Wednesday, July 15, 2009

Lumpy Epic

Stay awake! Or I'll SHOOT!

No surprise to learn that Steven Soderberg's two-part Che, which costs $61 million to make, has to date earned an embarrassing $1.7 million at the box office.

I saw it back in March and was woefully unimpressed.

Some thoughts I never got around to posting:

I'm sure if I cared enough to pursue it I could find out just what possessed Steven Soderberg to make not one film about the late revolutionary leader Ernesto "Che" Guevara, but two. A four-hour film -- normally shown in two parts, as it has been over the past week at the Nickelodeon -- is nothing if not an act of ambition, presumably from a film artist with a lot to say and the clout to say it at considerable length. Soderberg is an unquestionably talented filmmaker, and the trademark hand-held camera work we always associate with him is on considerable display, but this is a dull, plodding, torpid, oddly inert and passionless film; it feels somewhat dutiful and educational and the one movie that kept coming to mind was Richard Attenborough's Gandhi, except that was a lot better.

Soderberg seems to have had a real problem knowing just what his film is about. I got the feeling he had no particular sense of Che, that he wasn't sure whether to take the objective approach or the wide-eyed hero-worshipping adulatory one and he wound up settling for both. Benicio del Toro certainly looks the part of the title character, and I don't doubt he seized the role with passion, but the script never turns him loose.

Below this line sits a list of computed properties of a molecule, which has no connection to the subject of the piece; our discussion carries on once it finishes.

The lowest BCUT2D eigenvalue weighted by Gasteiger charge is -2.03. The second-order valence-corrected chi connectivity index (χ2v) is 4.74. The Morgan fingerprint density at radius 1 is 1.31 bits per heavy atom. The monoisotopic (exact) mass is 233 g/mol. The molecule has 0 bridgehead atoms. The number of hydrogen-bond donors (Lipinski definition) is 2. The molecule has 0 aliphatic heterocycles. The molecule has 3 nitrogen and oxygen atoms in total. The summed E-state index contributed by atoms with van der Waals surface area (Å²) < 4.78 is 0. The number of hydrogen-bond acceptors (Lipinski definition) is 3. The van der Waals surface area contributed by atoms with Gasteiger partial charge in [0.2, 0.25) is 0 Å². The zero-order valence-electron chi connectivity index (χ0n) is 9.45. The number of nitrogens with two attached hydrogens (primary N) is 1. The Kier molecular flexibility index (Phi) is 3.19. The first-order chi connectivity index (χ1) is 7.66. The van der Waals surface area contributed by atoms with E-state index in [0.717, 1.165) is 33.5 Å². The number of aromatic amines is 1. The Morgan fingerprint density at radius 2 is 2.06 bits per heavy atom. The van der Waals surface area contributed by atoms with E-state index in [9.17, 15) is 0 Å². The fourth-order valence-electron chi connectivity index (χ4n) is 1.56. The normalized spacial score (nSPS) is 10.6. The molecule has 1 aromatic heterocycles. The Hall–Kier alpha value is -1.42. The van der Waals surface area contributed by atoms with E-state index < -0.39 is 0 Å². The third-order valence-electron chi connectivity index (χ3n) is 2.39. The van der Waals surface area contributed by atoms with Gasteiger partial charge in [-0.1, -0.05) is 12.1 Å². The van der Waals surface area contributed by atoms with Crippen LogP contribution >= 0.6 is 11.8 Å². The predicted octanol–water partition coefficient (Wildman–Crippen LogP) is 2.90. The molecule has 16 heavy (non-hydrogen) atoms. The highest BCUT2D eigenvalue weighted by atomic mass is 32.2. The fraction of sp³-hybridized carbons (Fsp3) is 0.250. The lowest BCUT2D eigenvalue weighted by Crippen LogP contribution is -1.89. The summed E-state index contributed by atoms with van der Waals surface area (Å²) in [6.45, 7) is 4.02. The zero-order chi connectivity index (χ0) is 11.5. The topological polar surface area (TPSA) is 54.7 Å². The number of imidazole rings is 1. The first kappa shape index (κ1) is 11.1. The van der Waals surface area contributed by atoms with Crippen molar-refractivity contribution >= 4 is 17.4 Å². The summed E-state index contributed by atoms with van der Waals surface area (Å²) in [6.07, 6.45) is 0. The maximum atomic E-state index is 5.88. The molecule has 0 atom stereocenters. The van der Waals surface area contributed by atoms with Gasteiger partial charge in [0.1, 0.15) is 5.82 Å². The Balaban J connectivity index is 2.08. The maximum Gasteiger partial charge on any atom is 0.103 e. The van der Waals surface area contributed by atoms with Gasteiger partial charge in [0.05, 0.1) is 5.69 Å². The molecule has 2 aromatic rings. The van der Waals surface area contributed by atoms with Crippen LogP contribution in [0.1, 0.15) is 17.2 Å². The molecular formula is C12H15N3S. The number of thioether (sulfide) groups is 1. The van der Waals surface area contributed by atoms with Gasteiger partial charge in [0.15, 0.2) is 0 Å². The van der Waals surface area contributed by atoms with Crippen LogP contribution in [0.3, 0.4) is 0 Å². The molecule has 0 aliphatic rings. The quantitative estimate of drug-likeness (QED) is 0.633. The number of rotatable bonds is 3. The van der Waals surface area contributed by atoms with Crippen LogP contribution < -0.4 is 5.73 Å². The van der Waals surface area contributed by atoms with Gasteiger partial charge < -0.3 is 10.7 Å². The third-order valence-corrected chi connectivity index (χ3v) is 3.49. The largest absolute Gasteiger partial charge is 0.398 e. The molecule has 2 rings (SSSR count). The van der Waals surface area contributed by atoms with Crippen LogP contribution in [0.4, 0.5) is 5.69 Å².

The first part, which tells the story of Che's adult life and political awakening and activity, is bookish and undramatic. The second part, which focuses on Che's campaign in Bolivia, is unendurable, illustrating the sheer difficulty of finding the drama in a long, drawn-out guerrilla campaign. It amounts to little more than two hours of people moving from bush to bush.

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